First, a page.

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Pegging away — Cribbage Club added to high school activities

June 6, 2013
By Dorothy McKnight (dmcknight@dailypress.net) , Daily Press

ESCANABA - After Escanaba High School Spanish teacher, Vicki Volk, started up a Cribbage Club at the school, early in the school year, it wasn't long before she learned the reason that many of the students turned up to be a part of the club.

"During the presentation of my students' 'Day of the Dead' projects, I learned that several of the kids have fond memories of playing cribbage with their elderly relatives that have passed away," Volk stated. "I also like to play cribbage, so I decided to start a club. The junior high also started a club as well."

After her decision to start the group, Volk contacted American Cribbage Congress member, Chris Christensen, for advice and support. Through his column, "Inside Chris's Head," Christensen has authored informational pieces on cribbage.

Article Photos

Courtesy photo

Escanaba High School students, Alec Slaga and Brandon Punzel, enjoy a game of cribbage. The Cribbage Club was formed during the school year by Spanish teacher, Vicki Volk, and met every other Tuesday after school. Ten cribbage boards were donated to the club by Chris Christensen, a member of the American Cribbage Congress and author of a number of columns on cribbage.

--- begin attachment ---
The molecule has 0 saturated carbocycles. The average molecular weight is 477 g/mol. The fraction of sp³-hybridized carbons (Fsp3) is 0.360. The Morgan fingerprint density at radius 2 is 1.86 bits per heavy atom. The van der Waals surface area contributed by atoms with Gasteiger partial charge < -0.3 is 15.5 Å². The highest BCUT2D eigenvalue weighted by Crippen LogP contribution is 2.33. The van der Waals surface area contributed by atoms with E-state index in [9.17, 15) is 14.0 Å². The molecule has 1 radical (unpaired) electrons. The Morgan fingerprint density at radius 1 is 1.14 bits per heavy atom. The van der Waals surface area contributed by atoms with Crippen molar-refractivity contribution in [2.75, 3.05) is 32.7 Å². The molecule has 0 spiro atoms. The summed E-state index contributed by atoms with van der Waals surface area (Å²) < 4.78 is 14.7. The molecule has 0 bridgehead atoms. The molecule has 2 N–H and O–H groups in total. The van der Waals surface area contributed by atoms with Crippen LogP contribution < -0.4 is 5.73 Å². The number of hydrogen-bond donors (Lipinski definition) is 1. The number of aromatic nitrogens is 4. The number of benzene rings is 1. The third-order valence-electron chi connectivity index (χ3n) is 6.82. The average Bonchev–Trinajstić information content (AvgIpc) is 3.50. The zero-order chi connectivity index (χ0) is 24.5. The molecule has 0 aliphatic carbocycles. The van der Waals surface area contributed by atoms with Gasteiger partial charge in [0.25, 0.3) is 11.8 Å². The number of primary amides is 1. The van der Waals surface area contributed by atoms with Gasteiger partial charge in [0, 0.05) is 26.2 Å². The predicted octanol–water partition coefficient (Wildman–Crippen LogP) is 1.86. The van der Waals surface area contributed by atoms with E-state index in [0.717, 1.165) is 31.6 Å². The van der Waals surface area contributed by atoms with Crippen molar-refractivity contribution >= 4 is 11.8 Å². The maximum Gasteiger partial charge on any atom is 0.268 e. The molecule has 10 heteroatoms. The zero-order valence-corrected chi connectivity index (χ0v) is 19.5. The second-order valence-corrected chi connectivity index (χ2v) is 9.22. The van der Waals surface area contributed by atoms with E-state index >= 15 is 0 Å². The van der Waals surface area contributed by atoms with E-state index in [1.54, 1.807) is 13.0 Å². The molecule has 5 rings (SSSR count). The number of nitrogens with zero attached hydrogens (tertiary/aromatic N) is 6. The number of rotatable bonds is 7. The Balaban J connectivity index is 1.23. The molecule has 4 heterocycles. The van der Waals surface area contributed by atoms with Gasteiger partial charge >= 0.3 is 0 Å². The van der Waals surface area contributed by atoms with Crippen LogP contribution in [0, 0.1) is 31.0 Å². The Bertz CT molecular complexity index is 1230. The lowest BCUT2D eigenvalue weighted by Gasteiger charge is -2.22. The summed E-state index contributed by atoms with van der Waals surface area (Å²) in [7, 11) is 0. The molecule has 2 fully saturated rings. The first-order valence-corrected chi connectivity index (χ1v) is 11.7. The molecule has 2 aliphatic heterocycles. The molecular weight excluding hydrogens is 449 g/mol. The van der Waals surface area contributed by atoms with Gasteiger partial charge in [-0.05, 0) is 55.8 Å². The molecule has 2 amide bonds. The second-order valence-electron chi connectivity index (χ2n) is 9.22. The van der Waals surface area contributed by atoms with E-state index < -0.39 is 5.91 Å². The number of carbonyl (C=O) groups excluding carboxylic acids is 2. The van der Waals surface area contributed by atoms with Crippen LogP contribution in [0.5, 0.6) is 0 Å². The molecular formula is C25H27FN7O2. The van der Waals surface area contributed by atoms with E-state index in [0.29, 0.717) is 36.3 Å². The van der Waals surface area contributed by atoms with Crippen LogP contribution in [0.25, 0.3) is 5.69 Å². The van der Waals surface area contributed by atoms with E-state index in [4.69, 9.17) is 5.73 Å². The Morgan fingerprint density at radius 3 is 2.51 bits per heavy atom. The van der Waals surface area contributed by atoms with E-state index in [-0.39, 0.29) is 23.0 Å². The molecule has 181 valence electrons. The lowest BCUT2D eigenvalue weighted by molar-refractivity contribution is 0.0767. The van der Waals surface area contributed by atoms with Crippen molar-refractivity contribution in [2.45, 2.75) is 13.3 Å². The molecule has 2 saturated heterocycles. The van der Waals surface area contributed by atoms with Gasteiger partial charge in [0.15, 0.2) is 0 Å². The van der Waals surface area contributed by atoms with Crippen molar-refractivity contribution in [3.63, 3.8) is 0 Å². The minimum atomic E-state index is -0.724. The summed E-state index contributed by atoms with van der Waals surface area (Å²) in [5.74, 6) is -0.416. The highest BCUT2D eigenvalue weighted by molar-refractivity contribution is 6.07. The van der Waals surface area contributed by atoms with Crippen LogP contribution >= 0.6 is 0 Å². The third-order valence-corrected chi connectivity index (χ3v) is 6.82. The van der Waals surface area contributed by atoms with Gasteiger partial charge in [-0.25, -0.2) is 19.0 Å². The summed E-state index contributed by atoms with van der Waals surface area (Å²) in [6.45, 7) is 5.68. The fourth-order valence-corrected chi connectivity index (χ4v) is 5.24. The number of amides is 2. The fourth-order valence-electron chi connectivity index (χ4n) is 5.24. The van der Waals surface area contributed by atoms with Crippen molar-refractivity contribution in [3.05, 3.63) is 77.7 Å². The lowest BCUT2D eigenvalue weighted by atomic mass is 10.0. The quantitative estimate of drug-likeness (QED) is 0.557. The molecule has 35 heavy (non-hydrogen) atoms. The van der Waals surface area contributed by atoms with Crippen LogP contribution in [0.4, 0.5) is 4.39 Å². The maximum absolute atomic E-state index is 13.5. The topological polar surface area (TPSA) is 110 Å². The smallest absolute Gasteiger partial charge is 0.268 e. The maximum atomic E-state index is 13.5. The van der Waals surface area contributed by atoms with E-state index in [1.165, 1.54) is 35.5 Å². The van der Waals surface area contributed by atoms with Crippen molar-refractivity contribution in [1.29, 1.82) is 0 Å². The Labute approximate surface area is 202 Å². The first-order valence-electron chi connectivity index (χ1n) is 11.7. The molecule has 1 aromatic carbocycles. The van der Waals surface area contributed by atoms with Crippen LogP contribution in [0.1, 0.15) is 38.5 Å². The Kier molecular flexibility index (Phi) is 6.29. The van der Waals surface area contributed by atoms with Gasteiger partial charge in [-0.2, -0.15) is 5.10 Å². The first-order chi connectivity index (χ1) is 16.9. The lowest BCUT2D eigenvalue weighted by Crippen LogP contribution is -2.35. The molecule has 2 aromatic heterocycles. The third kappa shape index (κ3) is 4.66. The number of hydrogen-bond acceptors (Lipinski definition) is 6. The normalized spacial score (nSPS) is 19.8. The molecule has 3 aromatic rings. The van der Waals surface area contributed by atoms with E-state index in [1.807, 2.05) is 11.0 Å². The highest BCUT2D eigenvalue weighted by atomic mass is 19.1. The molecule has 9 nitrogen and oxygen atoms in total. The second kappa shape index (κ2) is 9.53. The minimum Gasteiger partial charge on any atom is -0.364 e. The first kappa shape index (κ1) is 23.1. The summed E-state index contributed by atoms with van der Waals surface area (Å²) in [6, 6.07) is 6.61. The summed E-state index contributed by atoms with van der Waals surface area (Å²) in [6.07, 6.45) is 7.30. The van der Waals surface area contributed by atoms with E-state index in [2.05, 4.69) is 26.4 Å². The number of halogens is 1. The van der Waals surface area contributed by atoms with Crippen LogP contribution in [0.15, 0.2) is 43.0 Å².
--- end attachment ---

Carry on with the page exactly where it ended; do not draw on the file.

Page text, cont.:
In response to Volk's inquiry, Christensen informed her that the American Cribbage Congress (ACC) has been around for about 35 years. Although he has been a member for 25 years, he actually began playing cribbage when he was 7.

"My whole family played," he stated. "I grew up in Minnesota, and on many winter nights there was not much to do, since this was before we had television. So the best entertainment was playing cards, and cribbage was our favorite."

ACC promotes cribbage through Grass Roots clubs all over the US and Canada to help people improve their game and prepare them to play in national tournaments.

In his work with the ACC, Christensen began making cribbage boards for trophies for several tournaments and has made boards for clubs to use at their tournaments.

"When I found out that teachers were interested in teaching cribbage, I started making boards to send out to them, and the ACC compensates me with a small fee to cover my costs and shipping," Christensen said. "It is a labor of love for the great game."

As a result, Christensen sent Volk 10 cribbage boards, all superbly crafted using Eastern Hard Maple wood with an inlay design of Walnut with a satin finish with an enjoiner to "have fun."

 
 

 

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